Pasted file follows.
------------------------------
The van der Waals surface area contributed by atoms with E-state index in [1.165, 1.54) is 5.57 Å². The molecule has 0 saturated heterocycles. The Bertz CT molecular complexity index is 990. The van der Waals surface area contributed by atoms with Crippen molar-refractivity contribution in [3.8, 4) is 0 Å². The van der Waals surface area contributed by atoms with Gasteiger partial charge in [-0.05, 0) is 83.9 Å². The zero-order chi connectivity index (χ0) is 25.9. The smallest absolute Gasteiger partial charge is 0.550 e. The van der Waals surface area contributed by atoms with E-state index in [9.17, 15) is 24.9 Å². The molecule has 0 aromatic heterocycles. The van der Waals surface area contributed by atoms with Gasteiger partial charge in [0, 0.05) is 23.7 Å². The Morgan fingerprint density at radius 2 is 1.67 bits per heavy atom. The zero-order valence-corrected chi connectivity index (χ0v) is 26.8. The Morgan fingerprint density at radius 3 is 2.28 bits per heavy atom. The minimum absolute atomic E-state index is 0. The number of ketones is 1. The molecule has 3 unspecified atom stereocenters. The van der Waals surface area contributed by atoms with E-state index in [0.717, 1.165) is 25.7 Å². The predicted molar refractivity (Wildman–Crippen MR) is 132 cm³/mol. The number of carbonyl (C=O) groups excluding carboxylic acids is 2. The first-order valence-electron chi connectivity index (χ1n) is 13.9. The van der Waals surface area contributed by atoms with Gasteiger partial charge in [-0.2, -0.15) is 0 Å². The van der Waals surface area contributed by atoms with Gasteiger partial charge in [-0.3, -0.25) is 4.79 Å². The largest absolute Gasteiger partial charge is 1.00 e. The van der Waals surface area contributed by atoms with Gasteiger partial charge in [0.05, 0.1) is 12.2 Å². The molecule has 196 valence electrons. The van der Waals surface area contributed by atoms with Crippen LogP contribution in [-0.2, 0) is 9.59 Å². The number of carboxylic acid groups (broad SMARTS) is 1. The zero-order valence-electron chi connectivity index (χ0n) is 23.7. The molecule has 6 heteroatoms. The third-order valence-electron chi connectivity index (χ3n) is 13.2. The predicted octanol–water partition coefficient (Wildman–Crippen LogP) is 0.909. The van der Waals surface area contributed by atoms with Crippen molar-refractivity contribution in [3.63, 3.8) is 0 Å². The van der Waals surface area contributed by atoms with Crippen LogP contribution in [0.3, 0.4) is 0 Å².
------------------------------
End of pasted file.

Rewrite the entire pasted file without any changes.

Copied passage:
The van der Waals surface area contributed by atoms with E-state index in [1.165, 1.54) is 5.57 Å². The molecule has 0 saturated heterocycles. The Bertz CT molecular complexity index is 990. The van der Waals surface area contributed by atoms with Crippen molar-refractivity contribution in [3.8, 4) is 0 Å². The van der Waals surface area contributed by atoms with Gasteiger partial charge in [-0.05, 0) is 83.9 Å². The zero-order chi connectivity index (χ0) is 25.9. The smallest absolute Gasteiger partial charge is 0.550 e. The van der Waals surface area contributed by atoms with E-state index in [9.17, 15) is 24.9 Å². The molecule has 0 aromatic heterocycles. The van der Waals surface area contributed by atoms with Gasteiger partial charge in [0, 0.05) is 23.7 Å². The Morgan fingerprint density at radius 2 is 1.67 bits per heavy atom. The zero-order valence-corrected chi connectivity index (χ0v) is 26.8. The Morgan fingerprint density at radius 3 is 2.28 bits per heavy atom. The minimum absolute atomic E-state index is 0. The number of ketones is 1. The molecule has 3 unspecified atom stereocenters. The van der Waals surface area contributed by atoms with E-state index in [0.717, 1.165) is 25.7 Å². The predicted molar refractivity (Wildman–Crippen MR) is 132 cm³/mol. The number of carbonyl (C=O) groups excluding carboxylic acids is 2. The first-order valence-electron chi connectivity index (χ1n) is 13.9. The van der Waals surface area contributed by atoms with Gasteiger partial charge in [-0.2, -0.15) is 0 Å². The van der Waals surface area contributed by atoms with Gasteiger partial charge in [-0.3, -0.25) is 4.79 Å². The largest absolute Gasteiger partial charge is 1.00 e. The van der Waals surface area contributed by atoms with Gasteiger partial charge in [0.05, 0.1) is 12.2 Å². The molecule has 196 valence electrons. The van der Waals surface area contributed by atoms with Crippen LogP contribution in [-0.2, 0) is 9.59 Å². The number of carboxylic acid groups (broad SMARTS) is 1. The zero-order valence-electron chi connectivity index (χ0n) is 23.7. The molecule has 6 heteroatoms. The third-order valence-electron chi connectivity index (χ3n) is 13.2. The predicted octanol–water partition coefficient (Wildman–Crippen LogP) is 0.909. The van der Waals surface area contributed by atoms with Crippen molar-refractivity contribution in [3.63, 3.8) is 0 Å². The van der Waals surface area contributed by atoms with Crippen LogP contribution in [0.3, 0.4) is 0 Å².